Breast Cancer Classification

by Carlo Raj, MD

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    Classification: In situ, ductal and lobular. Stop here for one second. What does in situ mean to you? Malignancy. What’s the difference between this and invasive? In situ, the basement membrane is intact and if it’s ductal, can you picture it? Major terminal duct and the membrane’s intact. I’d walk you through comedocarcinoma already. Lobular carcinoma in situ, the lobule and its membrane will be intact. What happens now? There’s every possibility that the basement membrane is then going to rupture. Welcome to invasive. Would you please tell me as to what is the most common invasive breast cancer? It’s this one. Invasive ductal cancer. Lobular carninoma, invasive type. Upon histology, it would show you those cells that would be all marching one behind the other. And this is the one that loves to spread. This is the one that loves to spread to the other breast in fact, contralateral. Non-invasive with in situ: Malignant population of cells that lack the capacity to invade. Acini are distorted, unfolded and take appearance of small ducts. Non-invasive in situ. With in situ, special subtype, we’ll walk you through comedocarcinoma. What does that mean to you? This means that inside the actual tumor, you’d find areas that are necrotic, characterized by solid sheets of high-grade malignant cells and central necrosis. Comedo-, comedocarcinoma. There’s another subtype here, punctate area of necrotic material with comedone-like appearance. The other subtype, I’m not going to spend so much time with, but you pay attention to the comedo, which to you should mean central, necrotic areas. Now what’s interesting about this one is the following: First, take a look at the histologic picture and you find Paget cells. The Paget cells are filled with mucin and it would stain for positive periodic acid-Schiff. "So why in the world,...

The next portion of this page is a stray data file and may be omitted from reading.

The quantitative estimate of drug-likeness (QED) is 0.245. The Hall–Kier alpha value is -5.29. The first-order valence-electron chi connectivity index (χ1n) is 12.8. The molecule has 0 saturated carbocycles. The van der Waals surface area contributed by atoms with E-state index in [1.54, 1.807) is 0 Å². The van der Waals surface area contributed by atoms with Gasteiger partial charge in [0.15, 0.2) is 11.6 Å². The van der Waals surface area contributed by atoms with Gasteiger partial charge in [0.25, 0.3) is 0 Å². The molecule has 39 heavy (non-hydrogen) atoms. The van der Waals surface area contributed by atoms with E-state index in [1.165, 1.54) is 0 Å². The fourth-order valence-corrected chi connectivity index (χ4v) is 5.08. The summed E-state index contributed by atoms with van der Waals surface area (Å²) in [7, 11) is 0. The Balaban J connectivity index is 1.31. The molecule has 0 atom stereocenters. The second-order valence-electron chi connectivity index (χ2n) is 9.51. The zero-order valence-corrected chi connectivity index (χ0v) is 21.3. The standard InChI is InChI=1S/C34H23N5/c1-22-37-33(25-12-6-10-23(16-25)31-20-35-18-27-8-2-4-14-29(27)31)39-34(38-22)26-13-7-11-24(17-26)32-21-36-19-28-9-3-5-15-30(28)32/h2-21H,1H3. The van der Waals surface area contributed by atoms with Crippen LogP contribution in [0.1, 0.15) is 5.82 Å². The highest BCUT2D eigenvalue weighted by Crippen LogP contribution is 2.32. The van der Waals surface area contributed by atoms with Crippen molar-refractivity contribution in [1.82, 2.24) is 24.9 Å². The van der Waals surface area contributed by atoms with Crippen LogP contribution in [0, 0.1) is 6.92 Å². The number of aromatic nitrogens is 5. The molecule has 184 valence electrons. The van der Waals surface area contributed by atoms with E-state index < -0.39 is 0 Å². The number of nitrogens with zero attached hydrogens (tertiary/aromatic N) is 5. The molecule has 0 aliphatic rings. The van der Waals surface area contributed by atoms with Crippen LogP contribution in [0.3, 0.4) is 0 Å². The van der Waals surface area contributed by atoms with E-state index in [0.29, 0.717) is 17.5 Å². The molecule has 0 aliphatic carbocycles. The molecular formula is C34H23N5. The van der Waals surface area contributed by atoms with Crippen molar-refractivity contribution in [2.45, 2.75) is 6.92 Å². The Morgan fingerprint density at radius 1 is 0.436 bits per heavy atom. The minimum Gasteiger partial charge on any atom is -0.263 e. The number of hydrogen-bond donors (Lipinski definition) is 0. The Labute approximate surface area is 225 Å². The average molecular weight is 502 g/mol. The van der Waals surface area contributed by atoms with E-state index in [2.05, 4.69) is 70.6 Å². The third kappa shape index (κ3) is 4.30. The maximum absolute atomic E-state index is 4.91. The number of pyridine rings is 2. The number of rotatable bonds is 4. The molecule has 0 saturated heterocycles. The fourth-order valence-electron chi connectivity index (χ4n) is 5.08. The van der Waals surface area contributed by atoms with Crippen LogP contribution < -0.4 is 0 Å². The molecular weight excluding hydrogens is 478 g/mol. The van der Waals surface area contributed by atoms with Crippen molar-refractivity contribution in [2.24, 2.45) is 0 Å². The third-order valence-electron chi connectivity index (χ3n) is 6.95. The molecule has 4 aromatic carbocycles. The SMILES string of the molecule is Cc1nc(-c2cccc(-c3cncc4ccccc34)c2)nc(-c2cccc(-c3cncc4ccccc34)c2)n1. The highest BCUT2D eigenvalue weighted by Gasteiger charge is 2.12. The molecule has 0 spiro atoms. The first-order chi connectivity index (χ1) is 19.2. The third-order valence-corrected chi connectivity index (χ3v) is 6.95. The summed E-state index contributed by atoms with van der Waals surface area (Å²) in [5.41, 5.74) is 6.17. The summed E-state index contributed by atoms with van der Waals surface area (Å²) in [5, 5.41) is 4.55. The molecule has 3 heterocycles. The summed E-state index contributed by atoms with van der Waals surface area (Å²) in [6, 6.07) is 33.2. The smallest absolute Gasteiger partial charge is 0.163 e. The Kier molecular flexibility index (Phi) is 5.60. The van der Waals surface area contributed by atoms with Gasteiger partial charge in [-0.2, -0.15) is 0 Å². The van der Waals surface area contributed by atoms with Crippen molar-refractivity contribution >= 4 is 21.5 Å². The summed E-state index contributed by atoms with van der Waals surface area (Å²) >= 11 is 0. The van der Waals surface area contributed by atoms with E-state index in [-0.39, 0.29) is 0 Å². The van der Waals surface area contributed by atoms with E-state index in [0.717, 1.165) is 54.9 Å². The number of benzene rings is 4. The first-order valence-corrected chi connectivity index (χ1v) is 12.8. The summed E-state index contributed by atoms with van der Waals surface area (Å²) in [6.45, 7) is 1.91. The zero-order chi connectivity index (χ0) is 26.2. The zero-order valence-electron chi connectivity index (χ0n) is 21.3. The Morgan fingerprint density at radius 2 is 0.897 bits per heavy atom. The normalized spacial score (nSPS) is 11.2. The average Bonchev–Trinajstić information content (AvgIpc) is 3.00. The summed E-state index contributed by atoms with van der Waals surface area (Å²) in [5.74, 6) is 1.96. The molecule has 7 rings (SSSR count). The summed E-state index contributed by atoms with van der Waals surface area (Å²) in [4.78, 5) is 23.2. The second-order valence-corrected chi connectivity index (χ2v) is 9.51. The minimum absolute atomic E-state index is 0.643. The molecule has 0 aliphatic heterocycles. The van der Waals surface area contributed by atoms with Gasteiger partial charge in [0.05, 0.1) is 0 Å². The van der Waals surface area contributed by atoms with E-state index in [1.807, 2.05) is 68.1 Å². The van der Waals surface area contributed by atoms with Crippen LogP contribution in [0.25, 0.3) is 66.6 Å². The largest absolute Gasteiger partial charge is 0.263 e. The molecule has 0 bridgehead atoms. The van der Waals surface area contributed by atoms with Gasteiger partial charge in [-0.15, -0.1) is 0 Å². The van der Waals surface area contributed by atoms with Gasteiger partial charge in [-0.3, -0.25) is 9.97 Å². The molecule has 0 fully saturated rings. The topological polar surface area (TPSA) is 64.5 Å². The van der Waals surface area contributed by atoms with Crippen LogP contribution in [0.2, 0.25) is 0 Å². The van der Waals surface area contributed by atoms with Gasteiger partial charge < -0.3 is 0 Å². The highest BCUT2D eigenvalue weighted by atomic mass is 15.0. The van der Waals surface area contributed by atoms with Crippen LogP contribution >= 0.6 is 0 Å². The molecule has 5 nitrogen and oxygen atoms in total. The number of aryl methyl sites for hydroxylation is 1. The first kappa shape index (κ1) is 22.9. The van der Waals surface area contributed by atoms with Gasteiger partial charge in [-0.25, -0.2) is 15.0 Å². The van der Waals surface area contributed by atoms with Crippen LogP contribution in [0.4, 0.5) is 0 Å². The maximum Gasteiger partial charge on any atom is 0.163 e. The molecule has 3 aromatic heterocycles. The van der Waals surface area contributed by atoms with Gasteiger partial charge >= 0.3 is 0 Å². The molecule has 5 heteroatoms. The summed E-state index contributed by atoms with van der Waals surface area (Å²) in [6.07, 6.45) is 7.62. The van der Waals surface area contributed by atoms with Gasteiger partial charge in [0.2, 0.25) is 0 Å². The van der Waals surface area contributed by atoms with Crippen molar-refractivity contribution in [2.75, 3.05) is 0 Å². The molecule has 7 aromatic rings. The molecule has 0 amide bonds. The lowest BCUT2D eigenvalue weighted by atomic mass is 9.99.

About the Lecture

    The lecture Breast Cancer Classification by Carlo Raj, MD is from the course Breast Disease. It contains the following chapters:

    • Breast Carcinoma Classification
    • Differential Diagnosis of Non-Invasive Carcinoma
    • Differential Diagnosis of Invasive Carcinoma

    Included Quiz Questions

    1. It is a type of lobular carcinoma in situ.
    2. It presents with solid sheets of high grade malignant cells with central necrosis.
    3. All are incorrect.
    4. It arises from a malignant population of ductal cells.
    5. Punctate areas of necrotic material appear comedone-like.
    1. Retraction of nipple
    2. Bilateral lesions
    3. Frequently metastasize to CSF, ovary, uterus and bone marrow.
    4. Often has diffusely invasive pattern
    5. Multicentric lesions
    1. Polyploidy
    2. High nuclear grade.
    3. Hyperexpression of HER2/neu
    4. Absence of hormone receptors
    5. Increased tumor size
    1. Paget’s disease with ductal carcinoma
    2. Lobular carcinoma in situ
    3. Phyllodes tumor
    4. Invasive lobular carcinoma
    5. Medullary carcinoma

    Author of lecture Breast Cancer Classification

     Carlo Raj, MD

    Carlo Raj, MD

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